I have not had the opportunity to dive deep into a single area that excites me, though. Startup work is usually about doing whatever is most critical right now, and I feel like I’ve grown a lot more in my business and management knowledge over the past few years especially while my programming knowledge gets left behind.
I’m not sure if I’m “done” with startups in any sense, but it was time for me to take a break and recover from a bit of burnout. I’m so excited I have the combination of Recurse Center and New York as a backdrop for this.
Intro to the Space
OK, so on to the first day!5 This morning was dedicated to an introduction to the space—we had a tour, met a bunch of people, and had a few brief presentations.
The space itself is structured in a way I absolutely love. There’s two separate floors, one which is designated as a quiet focus floor and one which is more social. The social floor has a lot of cool stuff; pairing stations, a computer history “museum” of working classic computers you can play with and hack on, a music room to work on things like synthesizers (or just to relax and play some instruments), a few conference rooms, and of course various couches and tables to work at. The second floor has a library, more couches and tables, and a bunch of desks to use as workstations.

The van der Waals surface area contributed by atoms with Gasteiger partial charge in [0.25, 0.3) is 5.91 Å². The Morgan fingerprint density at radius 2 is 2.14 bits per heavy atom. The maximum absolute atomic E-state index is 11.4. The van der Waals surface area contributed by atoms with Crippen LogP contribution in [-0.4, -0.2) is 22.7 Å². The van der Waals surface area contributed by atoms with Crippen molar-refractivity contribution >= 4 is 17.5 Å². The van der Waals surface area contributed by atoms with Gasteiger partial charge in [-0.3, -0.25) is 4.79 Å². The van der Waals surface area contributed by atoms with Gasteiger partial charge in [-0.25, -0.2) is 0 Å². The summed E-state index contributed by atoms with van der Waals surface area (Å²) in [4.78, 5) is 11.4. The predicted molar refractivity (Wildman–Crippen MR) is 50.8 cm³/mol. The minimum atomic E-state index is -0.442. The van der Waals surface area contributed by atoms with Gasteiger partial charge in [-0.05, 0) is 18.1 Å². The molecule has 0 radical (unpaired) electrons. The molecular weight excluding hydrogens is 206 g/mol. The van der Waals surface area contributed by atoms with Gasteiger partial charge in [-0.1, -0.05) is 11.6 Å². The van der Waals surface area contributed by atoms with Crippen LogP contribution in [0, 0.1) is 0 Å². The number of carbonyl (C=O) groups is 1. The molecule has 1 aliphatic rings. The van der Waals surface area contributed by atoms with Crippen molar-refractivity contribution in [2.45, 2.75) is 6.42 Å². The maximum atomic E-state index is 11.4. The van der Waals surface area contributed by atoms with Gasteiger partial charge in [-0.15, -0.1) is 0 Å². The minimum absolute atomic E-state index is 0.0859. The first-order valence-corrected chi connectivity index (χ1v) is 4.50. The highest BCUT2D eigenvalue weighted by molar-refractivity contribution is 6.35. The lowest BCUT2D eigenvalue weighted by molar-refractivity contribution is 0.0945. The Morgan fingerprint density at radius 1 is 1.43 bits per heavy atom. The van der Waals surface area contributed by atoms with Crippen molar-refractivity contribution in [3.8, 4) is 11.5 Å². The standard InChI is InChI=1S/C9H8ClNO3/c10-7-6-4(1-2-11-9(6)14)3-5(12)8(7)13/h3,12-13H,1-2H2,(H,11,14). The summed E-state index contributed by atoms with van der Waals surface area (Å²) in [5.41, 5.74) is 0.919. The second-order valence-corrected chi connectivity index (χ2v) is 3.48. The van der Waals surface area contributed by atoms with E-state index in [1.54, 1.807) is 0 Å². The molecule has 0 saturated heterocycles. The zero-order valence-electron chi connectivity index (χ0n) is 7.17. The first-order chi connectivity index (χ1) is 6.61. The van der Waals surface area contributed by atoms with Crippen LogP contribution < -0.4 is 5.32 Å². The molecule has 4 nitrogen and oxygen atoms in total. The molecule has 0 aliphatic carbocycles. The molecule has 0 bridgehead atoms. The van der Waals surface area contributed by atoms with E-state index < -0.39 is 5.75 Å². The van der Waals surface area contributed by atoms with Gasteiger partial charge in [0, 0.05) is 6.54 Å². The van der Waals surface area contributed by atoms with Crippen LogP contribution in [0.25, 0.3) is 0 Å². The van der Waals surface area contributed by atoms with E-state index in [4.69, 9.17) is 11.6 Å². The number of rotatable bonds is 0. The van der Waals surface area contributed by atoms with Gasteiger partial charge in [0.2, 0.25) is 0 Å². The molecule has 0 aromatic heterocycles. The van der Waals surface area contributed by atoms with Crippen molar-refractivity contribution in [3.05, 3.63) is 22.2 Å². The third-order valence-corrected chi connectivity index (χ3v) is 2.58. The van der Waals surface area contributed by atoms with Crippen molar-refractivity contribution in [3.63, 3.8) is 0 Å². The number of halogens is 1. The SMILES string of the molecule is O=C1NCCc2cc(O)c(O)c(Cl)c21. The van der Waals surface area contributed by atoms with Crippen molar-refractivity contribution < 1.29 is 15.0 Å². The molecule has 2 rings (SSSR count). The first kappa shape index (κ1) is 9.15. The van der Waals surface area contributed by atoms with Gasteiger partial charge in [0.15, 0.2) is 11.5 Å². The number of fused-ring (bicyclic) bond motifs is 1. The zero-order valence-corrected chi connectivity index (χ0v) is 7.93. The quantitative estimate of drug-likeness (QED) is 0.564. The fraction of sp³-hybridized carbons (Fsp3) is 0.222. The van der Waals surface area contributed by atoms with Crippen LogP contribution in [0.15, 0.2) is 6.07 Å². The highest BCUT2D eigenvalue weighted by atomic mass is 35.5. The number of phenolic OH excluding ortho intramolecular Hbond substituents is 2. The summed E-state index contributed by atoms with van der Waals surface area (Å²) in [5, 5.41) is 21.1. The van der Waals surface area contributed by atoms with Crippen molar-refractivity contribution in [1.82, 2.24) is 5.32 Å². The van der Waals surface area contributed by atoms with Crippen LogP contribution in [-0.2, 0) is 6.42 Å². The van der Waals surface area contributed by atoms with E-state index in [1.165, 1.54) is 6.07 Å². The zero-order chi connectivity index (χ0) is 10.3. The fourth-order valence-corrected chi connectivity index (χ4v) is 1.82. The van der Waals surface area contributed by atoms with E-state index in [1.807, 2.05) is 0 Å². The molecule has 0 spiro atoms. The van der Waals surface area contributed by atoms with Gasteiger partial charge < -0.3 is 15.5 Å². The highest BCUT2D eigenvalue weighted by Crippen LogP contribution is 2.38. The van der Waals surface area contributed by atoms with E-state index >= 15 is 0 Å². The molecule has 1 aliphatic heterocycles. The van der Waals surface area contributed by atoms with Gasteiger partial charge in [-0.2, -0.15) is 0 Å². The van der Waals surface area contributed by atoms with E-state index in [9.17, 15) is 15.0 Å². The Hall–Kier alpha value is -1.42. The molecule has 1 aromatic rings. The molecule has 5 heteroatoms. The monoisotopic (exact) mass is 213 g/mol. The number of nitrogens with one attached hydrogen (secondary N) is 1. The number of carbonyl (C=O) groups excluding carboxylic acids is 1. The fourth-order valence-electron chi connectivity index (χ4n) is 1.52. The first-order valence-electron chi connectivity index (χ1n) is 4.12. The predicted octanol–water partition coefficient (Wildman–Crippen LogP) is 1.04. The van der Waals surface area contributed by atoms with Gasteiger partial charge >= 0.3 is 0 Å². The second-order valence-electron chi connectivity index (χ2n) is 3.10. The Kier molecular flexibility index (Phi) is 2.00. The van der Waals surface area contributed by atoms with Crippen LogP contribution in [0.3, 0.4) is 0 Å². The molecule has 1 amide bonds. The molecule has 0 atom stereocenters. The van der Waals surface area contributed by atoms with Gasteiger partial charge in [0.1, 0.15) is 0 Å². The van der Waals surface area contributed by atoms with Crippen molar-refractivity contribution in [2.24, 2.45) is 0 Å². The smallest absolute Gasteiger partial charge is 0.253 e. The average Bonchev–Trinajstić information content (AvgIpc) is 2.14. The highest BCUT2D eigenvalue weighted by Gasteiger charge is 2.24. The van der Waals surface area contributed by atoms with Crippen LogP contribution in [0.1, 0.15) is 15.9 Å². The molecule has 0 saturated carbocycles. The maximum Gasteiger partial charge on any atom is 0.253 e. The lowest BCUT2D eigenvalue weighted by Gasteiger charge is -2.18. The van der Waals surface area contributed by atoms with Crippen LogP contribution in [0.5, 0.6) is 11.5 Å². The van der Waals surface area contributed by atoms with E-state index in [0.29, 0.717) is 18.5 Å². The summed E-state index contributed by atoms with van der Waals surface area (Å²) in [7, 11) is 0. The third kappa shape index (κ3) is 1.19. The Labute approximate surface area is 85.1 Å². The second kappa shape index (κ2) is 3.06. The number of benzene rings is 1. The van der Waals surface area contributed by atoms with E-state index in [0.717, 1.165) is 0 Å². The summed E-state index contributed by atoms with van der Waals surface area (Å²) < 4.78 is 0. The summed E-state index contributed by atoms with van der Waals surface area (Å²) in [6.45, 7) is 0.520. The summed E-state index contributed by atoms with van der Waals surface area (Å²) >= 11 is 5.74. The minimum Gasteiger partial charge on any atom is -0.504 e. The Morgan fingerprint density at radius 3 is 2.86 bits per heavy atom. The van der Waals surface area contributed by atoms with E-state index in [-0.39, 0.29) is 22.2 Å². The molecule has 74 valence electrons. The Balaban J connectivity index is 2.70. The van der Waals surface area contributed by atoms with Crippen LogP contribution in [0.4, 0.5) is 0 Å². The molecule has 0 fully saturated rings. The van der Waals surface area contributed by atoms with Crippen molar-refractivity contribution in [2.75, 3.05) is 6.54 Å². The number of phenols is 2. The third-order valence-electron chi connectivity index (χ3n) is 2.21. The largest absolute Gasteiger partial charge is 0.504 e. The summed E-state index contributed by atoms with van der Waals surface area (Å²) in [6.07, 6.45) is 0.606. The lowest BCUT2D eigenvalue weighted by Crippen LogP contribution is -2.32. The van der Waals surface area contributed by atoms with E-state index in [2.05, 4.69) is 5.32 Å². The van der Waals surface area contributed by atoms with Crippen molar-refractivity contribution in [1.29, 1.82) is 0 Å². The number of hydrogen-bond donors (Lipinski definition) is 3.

After the tour (and breakfast and coffee), we got a welcome presentation which included lots of encouragement, sharing6 what we were nervous and excited about, advice from the full batch that started six weeks ago, our own introductions, and an explanation of the wonderful social rules. Seriously, go read the social rules; they’re how I first heard about RC several years ago and I think they’d be amazing implemented in every space.